How do franking credits work?

What is a Franking Credit?

A ‘Franking Credit’ is also known as ‘imputation credits’. The simplest way possible is that it’s a credit for income tax that’s already been paid by the company. So when a company makes a profit it will pay tax on those profits. The tax the company pays will also give rise to a franking credit.

For example, when a company pays $2,500 in tax this will generally give rise to $2,500 in franking credits.

Now, you’re probably thinking, so what if the company has franking credits? How does that affect me?

If you’re a shareholder of a company and the company pays out dividends to its shareholders (so you receive them), it will normally pay dividends out of after-tax income. Meaning, the dividend a shareholder receives has already been taxed once in the hands of the company.

As a shareholder, you are receiving money left over after the company has already paid tax on it. Then what happens is, when the money hits the shareholders account (so you receive the dividend), it’s going to get taxed again in your hands. So if you got once in the company and once in the shareholder’s hands, you might be thinking that you’re getting twice tax on the same dollars! Yes, you heard it right, it’s twice!

Luckily, the lawmakers understand that getting taxed twice is not good so that’s when the franking credits come in. A franking credit which remembers is a credit for the tax that’s already been paid by a company is normally attached to a dividend when they’re paid out. The shareholders will then receive the franking credit and the cash dividend and they can apply for the credit against the tax they need to pay on the dividend they receive. Honestly, I think I should have called this a company tax credit but you know can’t make things too simple for people.

Let us take a look at some scenarios of how ‘franking credits’ work.


CryptoCo makes $10,000. Meaning CryptoCo has $10,000 sitting in their bank account. CryptoCo will pay tax on that $10,000, let’s say the tax rate is at 25%. So CryptoCo will pay $2,500 tax. After paying tax, CryptoCo will now have $7,500 left in its bank account. Let’s say CryptoCo wanted to pay out all of its profits to its shareholder Elon. So Elon receives a cash dividend of $7,500 and also has his money sitting in his bank account. Now, let’s say Elon’s tax rate is also at 25%. Elon will pay $1875 tax on the $7,500 cash dividend that he receives. After paying the tax Elon will have $5,625 left in his bank account.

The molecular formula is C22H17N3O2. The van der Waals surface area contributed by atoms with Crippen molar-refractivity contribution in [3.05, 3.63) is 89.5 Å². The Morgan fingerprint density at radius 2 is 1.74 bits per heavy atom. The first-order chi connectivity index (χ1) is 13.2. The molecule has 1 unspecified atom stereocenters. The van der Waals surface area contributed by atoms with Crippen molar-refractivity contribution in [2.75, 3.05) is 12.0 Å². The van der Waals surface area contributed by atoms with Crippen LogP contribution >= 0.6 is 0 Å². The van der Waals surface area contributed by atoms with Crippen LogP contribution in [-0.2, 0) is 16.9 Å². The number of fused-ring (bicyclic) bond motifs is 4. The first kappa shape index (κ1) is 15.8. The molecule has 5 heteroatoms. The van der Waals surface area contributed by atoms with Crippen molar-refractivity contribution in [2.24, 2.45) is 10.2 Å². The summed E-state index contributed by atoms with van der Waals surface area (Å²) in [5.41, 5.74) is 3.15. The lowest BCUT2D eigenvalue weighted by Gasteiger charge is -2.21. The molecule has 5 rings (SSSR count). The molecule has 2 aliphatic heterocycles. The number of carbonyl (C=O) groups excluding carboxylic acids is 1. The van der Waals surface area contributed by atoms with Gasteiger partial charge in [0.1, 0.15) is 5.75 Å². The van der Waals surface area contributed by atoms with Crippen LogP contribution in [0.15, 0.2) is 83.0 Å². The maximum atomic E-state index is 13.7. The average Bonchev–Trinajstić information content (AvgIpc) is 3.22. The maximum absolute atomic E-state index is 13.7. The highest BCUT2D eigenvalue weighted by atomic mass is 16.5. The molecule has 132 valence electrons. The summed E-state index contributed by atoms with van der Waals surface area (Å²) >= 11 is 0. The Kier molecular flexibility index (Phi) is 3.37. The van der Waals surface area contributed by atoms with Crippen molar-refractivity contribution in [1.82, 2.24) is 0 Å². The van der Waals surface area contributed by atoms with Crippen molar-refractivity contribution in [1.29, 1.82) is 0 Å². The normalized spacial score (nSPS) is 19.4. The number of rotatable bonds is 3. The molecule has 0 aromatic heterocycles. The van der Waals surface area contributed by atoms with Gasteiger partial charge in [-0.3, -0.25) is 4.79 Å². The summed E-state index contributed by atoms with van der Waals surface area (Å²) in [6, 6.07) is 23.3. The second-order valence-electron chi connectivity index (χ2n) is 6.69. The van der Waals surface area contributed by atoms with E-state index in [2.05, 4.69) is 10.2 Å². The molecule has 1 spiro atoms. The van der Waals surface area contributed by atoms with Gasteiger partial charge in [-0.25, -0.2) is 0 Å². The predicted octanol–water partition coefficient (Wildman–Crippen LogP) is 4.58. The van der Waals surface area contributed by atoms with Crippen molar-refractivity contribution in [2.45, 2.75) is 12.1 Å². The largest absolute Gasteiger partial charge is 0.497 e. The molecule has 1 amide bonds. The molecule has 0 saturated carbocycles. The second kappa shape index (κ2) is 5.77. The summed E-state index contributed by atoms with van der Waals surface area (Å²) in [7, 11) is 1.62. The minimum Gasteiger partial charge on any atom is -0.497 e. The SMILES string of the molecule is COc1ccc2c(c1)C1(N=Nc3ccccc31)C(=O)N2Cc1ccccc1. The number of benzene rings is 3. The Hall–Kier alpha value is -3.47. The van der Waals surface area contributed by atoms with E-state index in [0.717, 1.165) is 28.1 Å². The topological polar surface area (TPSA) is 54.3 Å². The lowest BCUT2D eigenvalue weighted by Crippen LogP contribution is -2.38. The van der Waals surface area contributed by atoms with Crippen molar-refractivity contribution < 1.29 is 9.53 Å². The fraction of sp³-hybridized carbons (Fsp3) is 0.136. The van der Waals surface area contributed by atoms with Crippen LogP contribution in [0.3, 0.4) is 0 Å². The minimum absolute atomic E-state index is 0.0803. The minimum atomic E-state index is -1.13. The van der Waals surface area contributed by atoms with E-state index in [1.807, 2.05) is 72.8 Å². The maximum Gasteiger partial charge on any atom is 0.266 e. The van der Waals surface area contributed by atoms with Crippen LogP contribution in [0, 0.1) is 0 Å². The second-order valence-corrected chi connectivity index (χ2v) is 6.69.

As you can see, that $10,000 became $5,625 by the time Elon had finished paying tax on it. And that’s not good that you are being taxed on the same dollar twice.


CryptoCo makes $10,000. Let’s say the tax rate is at 25%. So CryptoCo will pay $2,500 tax. After paying tax, CryptoCo will now have $7,500 left in its bank account same as before. But this time, because it had paid the tax it will also have $2,500 in ‘franking credits’. Let’s say once again CryptoCo decides to pay out $7,500 as a cash dividend to Elon, so all the money it has it will pay as a dividend. This time, it will attach those $2,500 franking credits to go along with that dividend.

In this example, Elon receives $7,500 in cash and $2,500 in franking credits. So Elon receives $10,000 in total in a combination with cash and franking credits. Let’s say Elon pays tax at the same rate before at 25% then Elon will have a $2,500 tax bill. Before Elon needs to pay anything though we can apply those franking credits that came along with the dividend from CryptoCo. Remember, these are credits for the tax that CryptoCo has already paid, and this can be used as a tax credit for Elon. Elon will apply his $2500 franking credits against his $2500 tax bill which completely wipes out his tax bill. Elon still has $7,500 left in his bank since he didn’t have to pay any tax because of those tax credits. So Elon is happy! Woohoo!

Let’s compare those two examples.

SCENARIO 1: We started at $10,000 and ended up at $5,625.

SCENARIO 2: We started at $10,000 and we ended up at $7,500. Not paying tax twice. It makes a huge difference! Right?!

See, Franking Credit makes a huge difference. If I will ask you, would you like to pay tax twice? Come to think of it. (Of course, our answer here is ‘no’)

You may also visit the ATO website to learn more about ‘Franking Credits’:,-credits-and-refunds/Franking-credits/

Share on facebook
Share on twitter
Share on linkedin